Those who believe that Tarot began as a game will also take umbrage at Gilbert's statement that Tarot is a manner in which people passed along their wisdom and philosophical beliefs. If we look at the pictures on the cards, the titles used, and the times that the cards are from, I think that we will find that they reflect t he politics and religion of their time (in other words, the culture of their time).
Using black and white scans from the Rider-Waite deck, Gilbert does a very credible job of presenting the Major Arcana, The Court Cards, and the four suits of the Minor Arcana. Here we also see Gilbert's wonderful feel for storytelling, as she turns the Hero's Journey of the Major Arcana into a personal journey, using a female Hero.
One of Gilbert's basic precepts is that to understand the Tarot, and use it as a counseling tool, we need to be able to see where the archetypal energy is working in our own lives. I had a very gut reaction to this - I agreed with her 100%! I have seen too many cases where someone giving a Tarot reading has no clue how their client is being affected by the information they are receiving, so they have no clue what tools to give this client to empower themselves. In fact, the readers are not even aware that they should be offering tools of empowerment! A great deal of damage can be done here, albeit unintentionally.
The story presented in the chapter on archetypal energy and healing is a powerful one. My thoughts on illness are along the lines of "dis-ease" - that the body is not at ease. In this very dynamic healing session, we see very clearly how aspects of the clients life are affecting her health. This client was also ready to receive this information, and ready to take some action to bring a better balance into her life. For those of us that view the Tarot as a healing tool, I think we would like all of our counseling sessions to go like this! (I also think those who view Tarot as a healing art view their client interactions as counseling sessions, rather than as readings.)
In talking about how to begin reading with the Tarot, Gilbert advises the student to view the archetypes as "inner guides in your journey of self-discovery". We have to be able to identify them in our own lives, and know what their consequences can be, before we can adequately begin using them as a counseling tool. She also points out that these archetypal images are all around us - in our dreams, in our fantasies, and in the worlds of art, myth, literature and religion. And we all experience them from our own perspective. She also talks about choosing a personal deck, and how the imagery and personal presentation must be something that draws us to it, something that is meaningful. (Throughout this book, the images are from the Rider-Waite, Osho Zen and Voyager Tarot decks. The Osho Zen and Voyager are the two decks that she personally offers her clients a choice of.)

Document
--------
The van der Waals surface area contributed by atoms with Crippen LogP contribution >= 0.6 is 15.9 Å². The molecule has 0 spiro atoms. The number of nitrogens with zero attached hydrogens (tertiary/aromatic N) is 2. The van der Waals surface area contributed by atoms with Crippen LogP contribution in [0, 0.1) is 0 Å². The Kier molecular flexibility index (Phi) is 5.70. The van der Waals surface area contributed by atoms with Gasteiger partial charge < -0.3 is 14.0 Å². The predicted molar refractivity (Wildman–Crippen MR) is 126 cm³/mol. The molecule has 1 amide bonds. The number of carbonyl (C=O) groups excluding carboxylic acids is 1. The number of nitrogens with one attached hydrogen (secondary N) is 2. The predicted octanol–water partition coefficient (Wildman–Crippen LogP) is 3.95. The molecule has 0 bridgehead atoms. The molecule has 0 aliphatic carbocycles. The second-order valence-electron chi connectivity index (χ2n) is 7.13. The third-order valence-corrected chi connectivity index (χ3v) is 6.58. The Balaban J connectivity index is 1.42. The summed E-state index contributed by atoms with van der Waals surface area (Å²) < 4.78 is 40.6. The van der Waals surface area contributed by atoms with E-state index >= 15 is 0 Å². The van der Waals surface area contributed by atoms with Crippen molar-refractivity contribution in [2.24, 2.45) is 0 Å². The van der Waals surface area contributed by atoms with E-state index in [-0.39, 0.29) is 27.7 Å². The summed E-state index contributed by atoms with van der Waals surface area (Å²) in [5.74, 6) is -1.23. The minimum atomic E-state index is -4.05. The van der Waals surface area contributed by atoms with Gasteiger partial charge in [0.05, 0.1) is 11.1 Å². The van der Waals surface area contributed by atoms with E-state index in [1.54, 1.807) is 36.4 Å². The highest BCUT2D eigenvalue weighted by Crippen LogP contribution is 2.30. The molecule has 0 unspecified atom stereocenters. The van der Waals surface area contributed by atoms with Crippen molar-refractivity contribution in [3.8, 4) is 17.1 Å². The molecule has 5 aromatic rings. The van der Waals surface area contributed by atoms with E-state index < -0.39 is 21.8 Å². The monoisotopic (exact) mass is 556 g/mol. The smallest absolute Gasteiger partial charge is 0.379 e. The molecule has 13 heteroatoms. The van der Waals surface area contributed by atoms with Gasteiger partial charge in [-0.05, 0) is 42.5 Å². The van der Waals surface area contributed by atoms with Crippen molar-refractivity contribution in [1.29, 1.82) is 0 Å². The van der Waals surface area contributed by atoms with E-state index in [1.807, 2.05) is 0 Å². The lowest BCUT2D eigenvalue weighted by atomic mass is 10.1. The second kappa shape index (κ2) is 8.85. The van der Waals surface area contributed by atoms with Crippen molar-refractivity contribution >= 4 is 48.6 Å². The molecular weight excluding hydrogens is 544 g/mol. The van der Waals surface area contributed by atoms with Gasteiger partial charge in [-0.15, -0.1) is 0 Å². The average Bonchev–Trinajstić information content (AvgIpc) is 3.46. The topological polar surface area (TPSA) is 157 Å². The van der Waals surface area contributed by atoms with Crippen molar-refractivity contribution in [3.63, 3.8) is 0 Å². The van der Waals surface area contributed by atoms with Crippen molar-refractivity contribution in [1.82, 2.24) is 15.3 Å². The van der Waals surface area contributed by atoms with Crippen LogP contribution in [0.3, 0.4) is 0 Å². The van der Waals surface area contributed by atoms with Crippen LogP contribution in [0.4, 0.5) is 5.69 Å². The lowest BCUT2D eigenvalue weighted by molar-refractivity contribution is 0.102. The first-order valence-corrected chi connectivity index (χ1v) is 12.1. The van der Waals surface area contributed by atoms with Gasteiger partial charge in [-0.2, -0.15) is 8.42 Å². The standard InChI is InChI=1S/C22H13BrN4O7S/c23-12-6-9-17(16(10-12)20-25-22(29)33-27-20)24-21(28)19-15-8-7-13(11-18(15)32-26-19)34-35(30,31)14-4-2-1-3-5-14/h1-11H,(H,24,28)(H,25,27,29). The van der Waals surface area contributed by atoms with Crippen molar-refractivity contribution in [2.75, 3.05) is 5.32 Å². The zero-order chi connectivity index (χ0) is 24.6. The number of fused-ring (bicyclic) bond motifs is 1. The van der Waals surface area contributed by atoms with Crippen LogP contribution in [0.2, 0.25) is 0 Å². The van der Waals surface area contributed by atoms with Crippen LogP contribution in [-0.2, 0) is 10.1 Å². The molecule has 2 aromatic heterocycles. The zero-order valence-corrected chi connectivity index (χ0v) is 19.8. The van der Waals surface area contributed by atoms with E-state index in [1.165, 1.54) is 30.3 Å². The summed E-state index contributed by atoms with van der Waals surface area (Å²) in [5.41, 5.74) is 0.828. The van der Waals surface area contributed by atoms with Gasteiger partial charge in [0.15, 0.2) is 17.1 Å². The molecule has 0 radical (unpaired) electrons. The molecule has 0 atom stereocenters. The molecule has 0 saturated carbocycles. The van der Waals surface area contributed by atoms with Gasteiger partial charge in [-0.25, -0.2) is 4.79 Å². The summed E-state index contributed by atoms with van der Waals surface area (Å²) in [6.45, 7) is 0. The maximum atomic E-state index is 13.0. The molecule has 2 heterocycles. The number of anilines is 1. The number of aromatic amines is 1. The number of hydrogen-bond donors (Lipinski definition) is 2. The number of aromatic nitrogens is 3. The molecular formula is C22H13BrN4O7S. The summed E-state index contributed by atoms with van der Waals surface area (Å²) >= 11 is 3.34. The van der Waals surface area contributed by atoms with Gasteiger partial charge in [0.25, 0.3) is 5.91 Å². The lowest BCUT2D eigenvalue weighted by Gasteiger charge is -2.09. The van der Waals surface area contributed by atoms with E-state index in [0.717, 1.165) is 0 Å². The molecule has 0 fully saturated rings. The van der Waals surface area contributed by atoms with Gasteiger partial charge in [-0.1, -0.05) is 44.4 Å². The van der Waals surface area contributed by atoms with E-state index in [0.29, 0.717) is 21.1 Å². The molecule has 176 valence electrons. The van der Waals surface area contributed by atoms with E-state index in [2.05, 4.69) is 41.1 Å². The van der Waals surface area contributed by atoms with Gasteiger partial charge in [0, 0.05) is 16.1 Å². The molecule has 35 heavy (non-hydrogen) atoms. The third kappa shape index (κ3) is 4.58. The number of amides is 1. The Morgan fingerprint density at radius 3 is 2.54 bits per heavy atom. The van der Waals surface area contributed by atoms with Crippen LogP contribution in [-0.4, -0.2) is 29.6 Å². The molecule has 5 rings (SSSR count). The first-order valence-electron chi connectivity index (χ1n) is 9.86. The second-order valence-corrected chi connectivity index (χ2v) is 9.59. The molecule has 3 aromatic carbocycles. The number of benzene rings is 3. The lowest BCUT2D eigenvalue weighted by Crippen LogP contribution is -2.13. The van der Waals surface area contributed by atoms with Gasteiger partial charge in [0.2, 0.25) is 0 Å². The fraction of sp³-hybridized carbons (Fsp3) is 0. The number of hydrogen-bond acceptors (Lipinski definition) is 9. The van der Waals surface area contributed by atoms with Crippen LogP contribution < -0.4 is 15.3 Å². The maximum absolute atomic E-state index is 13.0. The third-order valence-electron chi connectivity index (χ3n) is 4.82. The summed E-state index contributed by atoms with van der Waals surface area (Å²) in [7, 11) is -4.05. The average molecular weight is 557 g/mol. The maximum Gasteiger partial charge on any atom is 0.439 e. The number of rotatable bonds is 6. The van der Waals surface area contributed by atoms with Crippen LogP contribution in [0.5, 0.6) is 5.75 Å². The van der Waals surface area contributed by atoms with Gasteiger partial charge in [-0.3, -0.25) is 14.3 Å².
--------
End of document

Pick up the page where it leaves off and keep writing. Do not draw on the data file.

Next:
Gilbert talks about creating a Tarot journal, and about ways in which the cards can be used for self analysis. The first of the three spreads that she presents is the Daily Card Study (where the student notes their feelings about the cards, where in their bodies they feel the energy of the cards, what the card makes the student want to "do", and what their thoughts about the card are). A final note here is that the student is asked to note themselves as an observer in their own life. Quite empowering!
The second spread is a six card Daily Direction spread that acts as a self-portrait of the energies in the Seeker's life at the time of the reading. The position definitions here are very interesting: (1) Where I am, (2) What empowers me, (3) What I use, (4) Higher power, (5) What I seek, (6) What I create.
The third spread presented is the ten card Celtic Cross, with the positions defined as: (1) Cover, (2) Crossing, (3) Foundation, (4) Recent past, (5) Higher Power, (6) Future, (7) Self, (8) Environment, (9) Advice, (10) outcome. There is an example of a client reading here which goes a long way to showing the Tarot student the flow of a reading, and what can be done with the cards.
There are two things at the end of the chapter on reading the Tarot that all readers should pay attention to. They are: that the reader is there to help their clients access their own intuitive awareness; and that in the process of learning the Tarot, you need to search for a mentor that will bring the answers out in you, not one that feels they have all the answers. There is a very big distinction here! This chapter is also where Gilbert presents very basic meanings for the Tarot Major Arcana.